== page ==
By switching to a hybrid approach, edge networks provide greater bandwidth as cloud services can store more data, therefore optimizing performance for business operations.
The Beginning of the Edge
Cloud infrastructure has exploded over the last couple decades and major players such as Amazon and Microsoft have looked for a way to expand the cloud, literally by pushing it to the ‘Edge’. The origins of edge computing lie in content delivery networks that were created in the late 1990s to serve web and video content from edge servers that were deployed close to users.
In the early 2000s, these networks evolved to host applications and application components at the edge servers, resulting in the first commercial edge computing services that hosted applications such as dealer locators, shopping carts, real-time data aggregators, and ad insertion engines. Though the ‘Edge’ seems like a buzzword it does have significance and cloud providers are looking for their next move outside of the cloud. Edge computing is computing that is done at or near the source of the data, instead of relying on the cloud at one of a dozen data centers to do all the work. Bringing data closer to the source of operation means low latency and contributes to autonomous data transfer between machines. Edge computing refers to all computing outside the cloud and more specifically in applications where real-time processing of data is required.
Cloud computing operates on big data while edge computing operates on instant data that is real-time data generated by sensors or users. By transitioning cloud operations to the edge device aka machine there could be numerous benefits in operational cost and data storage. Using the cloud to transfer data over miles of networks creates latency problems and delays business operations. Depending on what type of business, real-time transfers of data may be better placed in a hybrid edge and cloud concept.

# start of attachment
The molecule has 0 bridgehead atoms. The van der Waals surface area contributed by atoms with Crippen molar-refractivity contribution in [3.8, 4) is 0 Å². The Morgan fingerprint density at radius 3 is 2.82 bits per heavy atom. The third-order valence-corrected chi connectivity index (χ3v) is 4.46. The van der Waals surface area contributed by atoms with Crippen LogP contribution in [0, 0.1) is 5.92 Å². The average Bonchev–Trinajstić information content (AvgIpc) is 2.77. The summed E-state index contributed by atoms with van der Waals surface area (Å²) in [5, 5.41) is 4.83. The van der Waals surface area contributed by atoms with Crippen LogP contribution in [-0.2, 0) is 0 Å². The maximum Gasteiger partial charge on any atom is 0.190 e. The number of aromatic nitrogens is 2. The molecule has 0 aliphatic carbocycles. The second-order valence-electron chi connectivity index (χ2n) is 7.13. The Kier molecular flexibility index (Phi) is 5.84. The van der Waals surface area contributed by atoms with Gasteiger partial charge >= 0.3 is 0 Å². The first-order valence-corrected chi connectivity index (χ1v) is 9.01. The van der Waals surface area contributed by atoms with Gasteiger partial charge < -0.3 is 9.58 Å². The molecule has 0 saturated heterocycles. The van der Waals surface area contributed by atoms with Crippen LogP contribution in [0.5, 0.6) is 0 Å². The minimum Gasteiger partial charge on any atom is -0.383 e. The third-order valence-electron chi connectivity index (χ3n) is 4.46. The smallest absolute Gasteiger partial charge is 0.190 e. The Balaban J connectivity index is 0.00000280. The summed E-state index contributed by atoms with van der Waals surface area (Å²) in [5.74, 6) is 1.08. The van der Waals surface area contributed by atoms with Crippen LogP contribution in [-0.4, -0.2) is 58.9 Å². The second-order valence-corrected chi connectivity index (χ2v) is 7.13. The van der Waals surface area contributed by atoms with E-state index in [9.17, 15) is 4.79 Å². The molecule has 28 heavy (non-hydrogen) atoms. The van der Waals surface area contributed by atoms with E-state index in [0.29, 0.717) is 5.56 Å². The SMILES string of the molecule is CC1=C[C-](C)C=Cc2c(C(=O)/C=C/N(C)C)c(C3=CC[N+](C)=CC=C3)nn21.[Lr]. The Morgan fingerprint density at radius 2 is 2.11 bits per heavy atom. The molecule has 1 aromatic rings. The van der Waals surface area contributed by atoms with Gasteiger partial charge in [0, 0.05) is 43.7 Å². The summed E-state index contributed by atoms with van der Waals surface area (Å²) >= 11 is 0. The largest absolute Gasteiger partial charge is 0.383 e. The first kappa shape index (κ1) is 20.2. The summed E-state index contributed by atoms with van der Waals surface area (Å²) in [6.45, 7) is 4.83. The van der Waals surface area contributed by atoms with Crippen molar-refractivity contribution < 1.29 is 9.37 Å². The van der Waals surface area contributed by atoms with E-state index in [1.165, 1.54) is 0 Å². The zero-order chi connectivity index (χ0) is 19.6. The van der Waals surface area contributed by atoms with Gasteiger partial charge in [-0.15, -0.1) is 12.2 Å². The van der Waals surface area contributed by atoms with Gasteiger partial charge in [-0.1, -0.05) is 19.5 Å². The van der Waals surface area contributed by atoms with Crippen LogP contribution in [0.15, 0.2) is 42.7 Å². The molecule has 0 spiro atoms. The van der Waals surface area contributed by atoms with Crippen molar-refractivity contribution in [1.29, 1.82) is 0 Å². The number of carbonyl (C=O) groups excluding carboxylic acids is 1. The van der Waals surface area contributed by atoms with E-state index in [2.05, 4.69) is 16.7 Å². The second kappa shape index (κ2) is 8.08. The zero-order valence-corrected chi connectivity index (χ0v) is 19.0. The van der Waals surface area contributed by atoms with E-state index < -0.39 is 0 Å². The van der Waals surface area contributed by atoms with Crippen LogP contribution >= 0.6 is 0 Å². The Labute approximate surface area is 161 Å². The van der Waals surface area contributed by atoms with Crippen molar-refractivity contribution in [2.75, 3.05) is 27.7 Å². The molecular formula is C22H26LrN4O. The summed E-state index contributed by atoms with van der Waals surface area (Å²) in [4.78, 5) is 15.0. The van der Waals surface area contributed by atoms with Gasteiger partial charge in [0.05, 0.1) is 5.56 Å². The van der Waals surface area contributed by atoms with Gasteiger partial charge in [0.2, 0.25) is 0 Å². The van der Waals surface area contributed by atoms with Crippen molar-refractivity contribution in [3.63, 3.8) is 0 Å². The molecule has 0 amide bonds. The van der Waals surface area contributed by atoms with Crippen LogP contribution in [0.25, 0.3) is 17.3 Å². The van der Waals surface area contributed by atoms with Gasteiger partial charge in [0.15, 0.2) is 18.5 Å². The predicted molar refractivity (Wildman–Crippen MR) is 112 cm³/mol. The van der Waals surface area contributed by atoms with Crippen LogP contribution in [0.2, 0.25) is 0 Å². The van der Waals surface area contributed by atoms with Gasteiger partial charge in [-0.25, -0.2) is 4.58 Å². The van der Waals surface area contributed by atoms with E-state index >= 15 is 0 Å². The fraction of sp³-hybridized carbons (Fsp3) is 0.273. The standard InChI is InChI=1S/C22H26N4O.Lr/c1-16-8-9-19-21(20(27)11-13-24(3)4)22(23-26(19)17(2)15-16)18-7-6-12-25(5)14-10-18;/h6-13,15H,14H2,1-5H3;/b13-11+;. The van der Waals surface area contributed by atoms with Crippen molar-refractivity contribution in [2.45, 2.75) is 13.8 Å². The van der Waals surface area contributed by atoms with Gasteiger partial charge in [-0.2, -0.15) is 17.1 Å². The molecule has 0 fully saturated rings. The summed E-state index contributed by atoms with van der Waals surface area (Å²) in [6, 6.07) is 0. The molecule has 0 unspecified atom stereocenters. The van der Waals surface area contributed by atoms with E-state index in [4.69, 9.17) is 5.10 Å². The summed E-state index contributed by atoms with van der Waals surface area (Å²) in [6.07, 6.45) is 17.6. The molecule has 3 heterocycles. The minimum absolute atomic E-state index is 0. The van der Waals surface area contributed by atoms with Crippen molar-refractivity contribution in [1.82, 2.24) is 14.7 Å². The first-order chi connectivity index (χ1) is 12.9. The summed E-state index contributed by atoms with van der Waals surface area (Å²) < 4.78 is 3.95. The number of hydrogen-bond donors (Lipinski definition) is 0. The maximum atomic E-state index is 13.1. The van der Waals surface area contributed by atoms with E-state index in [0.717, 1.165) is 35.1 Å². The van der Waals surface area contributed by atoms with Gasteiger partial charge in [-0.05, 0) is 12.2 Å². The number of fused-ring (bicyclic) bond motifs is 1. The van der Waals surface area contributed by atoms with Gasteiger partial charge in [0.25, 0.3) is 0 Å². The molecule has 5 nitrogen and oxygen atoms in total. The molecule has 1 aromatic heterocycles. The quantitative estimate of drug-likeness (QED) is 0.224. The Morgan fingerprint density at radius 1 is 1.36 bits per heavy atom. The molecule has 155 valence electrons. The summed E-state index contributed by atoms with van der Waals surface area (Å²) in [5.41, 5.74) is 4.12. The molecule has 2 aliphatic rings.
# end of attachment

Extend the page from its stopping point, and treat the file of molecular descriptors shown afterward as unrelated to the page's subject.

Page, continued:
Cloud Limits and the Push for a Faster Bandwidth
Cloud data centers are being pushed to the limit from constant demands from IoT (Internet of Things) devices requesting massive of amounts of data. While transferring data from the cloud there are slower response times, interruptions within the bandwidth, increasing costs and limits to capacity. By moving data to the edge response times are drastically faster and this fusion of cloud and edge technology would benefit latency and improve bandwidth, thus lowering costs. Bringing networks to the edge operation become less centralized and offer greater response times, generating multiple platforms to run applications on real-time. Edge computing vs. cloud computing is not an either-or debate. To optimize operations these platforms should be used in tandem. To implement this type of hybrid solution, identifying needs and comparing them against costs should be the first step in assessing what would work best.
|Points of Difference
|Edge Computing is regarded as ideal for operations with extreme latency concerns. Thus, medium scale companies that have budget limitations can use edge computing to save financial resources.
|Cloud Computing is more suitable for projects and organizations which deal with massive data storage.
|Several different platforms may be used for programming, all having different runtimes.
|Actual programming is better suited in clouds as they are generally made for one target platform and uses one programing language.
|Edge Computing requires a robust security plan including advanced authentication methods and proactively tackling attacks.
|It requires less of a robust security plan.
Time for a Shift
As the cloud reaches its data limits the idea to move data to the edge has become a greater interest for different reasons, potentially benefiting users and businesses alike. The edge has real-time advantages as where the cloud has an enormous data capacity. In general, the shift for the next big idea relates to the idea of the outgrowth of the Mainframe back in the seventies. Mainframes had exhausted their capabilities and innovators had found a new and useful solution by introducing the cloud as the next tech breakthrough.
Advantages for Business
The cloud has several advantages that include software development platforms, storage, servers, and other software through internet connectivity. The advantages of edge computing include a valuable continuum from the device to the cloud, which can handle the massive amounts of data generated. Costly bandwidth additions are no longer required as there is no need to transfer gigabytes of data to the cloud. It also analyses sensitive IoT data within a private network, thereby protecting sensitive data. Enterprises now tend to prefer edge computing depending on their business needs. By using a combination of edge and cloud businesses can truly benefit using both platforms by optimizing data storage, security and latency.